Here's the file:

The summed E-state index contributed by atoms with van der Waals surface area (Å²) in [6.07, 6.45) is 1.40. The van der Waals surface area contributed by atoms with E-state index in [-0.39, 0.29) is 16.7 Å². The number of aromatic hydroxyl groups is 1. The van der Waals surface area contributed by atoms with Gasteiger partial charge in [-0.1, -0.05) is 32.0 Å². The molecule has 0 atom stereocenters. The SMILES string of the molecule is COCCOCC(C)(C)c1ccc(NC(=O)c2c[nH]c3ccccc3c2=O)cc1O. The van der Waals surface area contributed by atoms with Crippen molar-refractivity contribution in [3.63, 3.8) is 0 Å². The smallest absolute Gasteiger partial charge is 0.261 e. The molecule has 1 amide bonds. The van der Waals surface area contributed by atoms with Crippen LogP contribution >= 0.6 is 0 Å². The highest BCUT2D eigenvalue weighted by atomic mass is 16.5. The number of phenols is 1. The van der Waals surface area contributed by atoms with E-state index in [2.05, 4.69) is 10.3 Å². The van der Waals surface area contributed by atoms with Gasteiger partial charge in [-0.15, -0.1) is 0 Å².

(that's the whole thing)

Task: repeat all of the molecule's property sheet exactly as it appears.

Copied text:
The summed E-state index contributed by atoms with van der Waals surface area (Å²) in [6.07, 6.45) is 1.40. The van der Waals surface area contributed by atoms with E-state index in [-0.39, 0.29) is 16.7 Å². The number of aromatic hydroxyl groups is 1. The van der Waals surface area contributed by atoms with Gasteiger partial charge in [-0.1, -0.05) is 32.0 Å². The molecule has 0 atom stereocenters. The SMILES string of the molecule is COCCOCC(C)(C)c1ccc(NC(=O)c2c[nH]c3ccccc3c2=O)cc1O. The van der Waals surface area contributed by atoms with Crippen molar-refractivity contribution in [3.63, 3.8) is 0 Å². The smallest absolute Gasteiger partial charge is 0.261 e. The molecule has 1 amide bonds. The van der Waals surface area contributed by atoms with Crippen LogP contribution >= 0.6 is 0 Å². The highest BCUT2D eigenvalue weighted by atomic mass is 16.5. The number of phenols is 1. The van der Waals surface area contributed by atoms with E-state index in [2.05, 4.69) is 10.3 Å². The van der Waals surface area contributed by atoms with Gasteiger partial charge in [-0.15, -0.1) is 0 Å².